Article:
El Salvador: A Bargain Adventure (Travel Guide) [Real Adventures]

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Although often overshadowed by expatriate hotspots like Costa Rica, Nicaragua, and Panama, El Salvador is proving to be a viable alternative for travelers in search of a low-key, low-cost Central American adventure.

Popular with the outdoors set for years, El Salvador’s empty beaches, mountainous terrain, and rustic appeal have been attracting surfers, hikers, mountain-bikers, and plain old pioneering spirits ever since the country’s civil war ended sixteen years ago. Beaches like El Sunzal sport long, slow swells that are perfect for experienced and aspiring surfers alike. $25 will get you a one-hour surfing lesson with the resident instructor at Sunzal’s Casa de Mar, a tropical hillside hotel made up of 11 villas. $40 buys drinks and a full-course meal for two at their hilltop restaurant overlooking the Pacific—think fried fish, ceviche, and seafood cocktails.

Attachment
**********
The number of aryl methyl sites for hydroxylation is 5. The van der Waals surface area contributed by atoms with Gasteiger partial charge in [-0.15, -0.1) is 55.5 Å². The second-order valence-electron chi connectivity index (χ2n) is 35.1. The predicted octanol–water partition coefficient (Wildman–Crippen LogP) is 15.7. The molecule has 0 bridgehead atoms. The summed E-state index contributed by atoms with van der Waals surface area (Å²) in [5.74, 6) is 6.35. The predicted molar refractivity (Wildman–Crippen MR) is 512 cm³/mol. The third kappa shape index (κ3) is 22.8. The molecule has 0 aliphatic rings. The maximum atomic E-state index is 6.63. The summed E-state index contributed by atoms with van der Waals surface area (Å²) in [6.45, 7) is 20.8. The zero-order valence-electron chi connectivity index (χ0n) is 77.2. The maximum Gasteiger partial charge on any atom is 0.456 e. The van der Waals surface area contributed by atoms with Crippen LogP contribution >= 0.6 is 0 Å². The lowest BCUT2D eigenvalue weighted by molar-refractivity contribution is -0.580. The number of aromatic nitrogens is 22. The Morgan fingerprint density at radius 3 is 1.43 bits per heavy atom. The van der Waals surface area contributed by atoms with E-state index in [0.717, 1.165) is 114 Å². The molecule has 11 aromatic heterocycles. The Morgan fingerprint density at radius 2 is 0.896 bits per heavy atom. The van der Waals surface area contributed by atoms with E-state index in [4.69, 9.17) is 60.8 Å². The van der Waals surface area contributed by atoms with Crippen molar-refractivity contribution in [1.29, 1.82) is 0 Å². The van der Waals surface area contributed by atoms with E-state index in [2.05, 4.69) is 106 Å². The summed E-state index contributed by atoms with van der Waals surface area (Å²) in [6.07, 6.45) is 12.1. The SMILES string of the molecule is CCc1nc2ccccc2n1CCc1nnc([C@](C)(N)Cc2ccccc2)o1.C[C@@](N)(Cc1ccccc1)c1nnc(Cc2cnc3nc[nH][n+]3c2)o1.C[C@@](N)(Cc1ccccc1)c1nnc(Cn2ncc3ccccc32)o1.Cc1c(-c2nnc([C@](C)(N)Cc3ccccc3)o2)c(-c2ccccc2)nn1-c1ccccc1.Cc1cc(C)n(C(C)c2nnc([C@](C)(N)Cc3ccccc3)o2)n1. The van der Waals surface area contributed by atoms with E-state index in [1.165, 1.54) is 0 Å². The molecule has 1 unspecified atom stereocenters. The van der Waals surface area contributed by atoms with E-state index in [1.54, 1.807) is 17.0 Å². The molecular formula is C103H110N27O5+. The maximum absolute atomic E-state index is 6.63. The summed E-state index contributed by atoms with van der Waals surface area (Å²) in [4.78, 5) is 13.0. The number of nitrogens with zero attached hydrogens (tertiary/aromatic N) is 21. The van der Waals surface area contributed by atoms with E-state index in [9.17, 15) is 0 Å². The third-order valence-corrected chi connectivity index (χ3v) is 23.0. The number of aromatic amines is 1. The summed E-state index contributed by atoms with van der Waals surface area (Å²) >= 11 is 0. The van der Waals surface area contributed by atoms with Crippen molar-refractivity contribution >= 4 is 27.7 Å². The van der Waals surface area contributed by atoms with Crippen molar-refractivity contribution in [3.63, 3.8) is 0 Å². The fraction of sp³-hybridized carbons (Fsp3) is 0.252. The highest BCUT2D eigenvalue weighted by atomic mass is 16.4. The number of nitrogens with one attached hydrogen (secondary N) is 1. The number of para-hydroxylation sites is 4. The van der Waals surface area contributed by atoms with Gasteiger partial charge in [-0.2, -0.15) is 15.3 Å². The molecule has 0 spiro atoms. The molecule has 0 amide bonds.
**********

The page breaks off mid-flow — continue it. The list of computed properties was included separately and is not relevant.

Nature-lovers will want to head north into the cooler air of El Pital, the nation’s highest point (8,957 ft.), to explore the region’s lush pine, oak, and cypress forests. Cabins and guest rooms start at $50 at quaint eco-retreats like El Pital Highland. Hiking, camping, paragliding, canoeing, and horseback riding are offered, but simply basking in the solitude and tranquility of the region also makes El Pital a satisfying spiritual retreat.

The best part: El Salvador uses the American dollar as its local currency. There are no money exchange hassles and your cash increases in value as soon as the plane touches down at Comalapa International Airport. And the lack of large-scale tourism means that over-priced tourist traps and foreigner-hungry hustlers are still a rare breed in the country.

Go during the dry season (November-April) when it’s easier to travel around the country. Keep in mind that many services shut down around Christmas, Easter, and the first week of August. Prices may increase during those periods.

The list below covers some of the most accessible places to stay, eat, and visit in the country. Some of the listings are considered “luxury.” In Tom Thumb-sized El Salvador though, nearly all are priced well below North American standards and the atmosphere is always casual.

WHERE TO STAY